September 30, 2004, 11:41 AM — Just this week, separate news announcements from Microsoft, Sun, and middleware vendor Oat Systems bolstered the slowly growing excitement about RFID.
RFID, as you know is a technology that places data on tiny chips that affix to all manner of products and goods. As each passes a reader, the information is captured for further processing. That toll-road transponder on your windshield is one common example.
On the manufacturing floor, RFID tags can identify which engine, transmission, and seats belong together. Hidden tags containing the vehicle identification number could help in the war against auto theft.
In the retail world, Wal-Mart is leading the push to have its major suppliers tag goods at the case level, allowing for their tracking through the entire supply chain. Once costs come down and tagging is done at the item, rather than case level, the Electronic Product Code, a digital version of the UPC barcode currently printed on each can or box, will make for faster scanning.
At a trade show this week in Baltimore, Oat Systems introduced Oat Foundation Suite 4.0. Designed for use with consumer packaged goods and pharmaceuticals, the platform consists of five individually capable products that gain the most when used together. These products are used to configure and collect RFID reader data, identify tagged RFID items, among other things.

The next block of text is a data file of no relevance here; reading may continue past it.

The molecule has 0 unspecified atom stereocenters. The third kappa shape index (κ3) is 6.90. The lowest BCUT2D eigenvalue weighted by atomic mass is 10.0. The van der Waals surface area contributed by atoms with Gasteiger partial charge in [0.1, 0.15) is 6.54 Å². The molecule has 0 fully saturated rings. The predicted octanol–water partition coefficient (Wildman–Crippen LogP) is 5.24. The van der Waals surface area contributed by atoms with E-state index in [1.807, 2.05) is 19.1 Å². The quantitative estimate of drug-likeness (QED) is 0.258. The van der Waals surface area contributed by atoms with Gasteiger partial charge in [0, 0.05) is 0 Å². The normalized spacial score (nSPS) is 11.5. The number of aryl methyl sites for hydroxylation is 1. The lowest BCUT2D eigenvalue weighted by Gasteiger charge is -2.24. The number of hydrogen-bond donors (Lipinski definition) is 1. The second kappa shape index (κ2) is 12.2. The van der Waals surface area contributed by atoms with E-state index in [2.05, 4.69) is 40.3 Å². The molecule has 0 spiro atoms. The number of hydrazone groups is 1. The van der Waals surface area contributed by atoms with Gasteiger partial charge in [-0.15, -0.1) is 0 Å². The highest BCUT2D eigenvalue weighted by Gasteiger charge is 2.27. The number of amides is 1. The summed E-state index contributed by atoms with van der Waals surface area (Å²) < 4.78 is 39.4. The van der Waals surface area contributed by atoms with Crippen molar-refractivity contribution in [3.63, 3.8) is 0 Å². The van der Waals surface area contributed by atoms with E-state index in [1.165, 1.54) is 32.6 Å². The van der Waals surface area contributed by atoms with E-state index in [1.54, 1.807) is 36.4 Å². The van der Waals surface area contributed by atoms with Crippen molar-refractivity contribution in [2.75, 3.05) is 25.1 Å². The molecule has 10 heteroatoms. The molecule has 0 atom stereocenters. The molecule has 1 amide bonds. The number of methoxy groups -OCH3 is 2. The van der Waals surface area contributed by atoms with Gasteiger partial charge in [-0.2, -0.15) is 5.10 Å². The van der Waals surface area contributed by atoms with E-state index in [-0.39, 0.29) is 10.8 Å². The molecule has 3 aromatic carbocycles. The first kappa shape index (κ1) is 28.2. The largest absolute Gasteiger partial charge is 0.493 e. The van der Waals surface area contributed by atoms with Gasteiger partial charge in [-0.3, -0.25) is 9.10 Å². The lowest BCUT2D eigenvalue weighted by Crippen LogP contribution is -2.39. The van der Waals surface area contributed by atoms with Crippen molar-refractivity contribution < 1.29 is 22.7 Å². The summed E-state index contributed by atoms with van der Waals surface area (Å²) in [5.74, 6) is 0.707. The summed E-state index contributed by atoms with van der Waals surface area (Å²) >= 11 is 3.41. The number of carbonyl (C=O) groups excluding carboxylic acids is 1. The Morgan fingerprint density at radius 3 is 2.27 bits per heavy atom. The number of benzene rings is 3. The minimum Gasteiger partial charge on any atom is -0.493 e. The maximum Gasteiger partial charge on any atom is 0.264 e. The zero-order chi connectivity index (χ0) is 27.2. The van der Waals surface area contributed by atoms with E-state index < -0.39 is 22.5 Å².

At the same show, Microsoft, a more recent entry in the RFID fray, announced a pilot test with a snack-food maker. Jack Link's Beef Jerky, a supplier to Wal-Mart, Target and the U.S. Department of Defense, is the poster child for Microsoft's foray into RFID for the SMB market. Now, I don't eat the stuff, but I have to wonder if RFID scanners will be installed in places like Afghanistan. But that's a thought for another day.
As a small vendor, Jack Link's isn't required by Wal-Mart to implement RFID until 2006, but the company wisely sees it as a way to get a jump on its competition. Perhaps jerky is a cruel, competitive business.
For its part, Sun Microsystems said it would set up an RFID test center in Europe, a follow-on to the facility it launched last May in Dallas.
IBM, HP, and many vendors of warehousing, retail-systems, and inventory-management software are also very active in the RFID movement.
If your clients are law firms, you might think there's no reason to consider RFID. And, for now, you'd be right. But who knows when the courts might decree that placing RFID tags on evidence containers may prevent crucial items from being misplaced.
Of course, if your clients handle physical goods, RFID tagging could be just what's needed to keep track of inventory, prevent loss, and improve the accuracy of the invoicing process.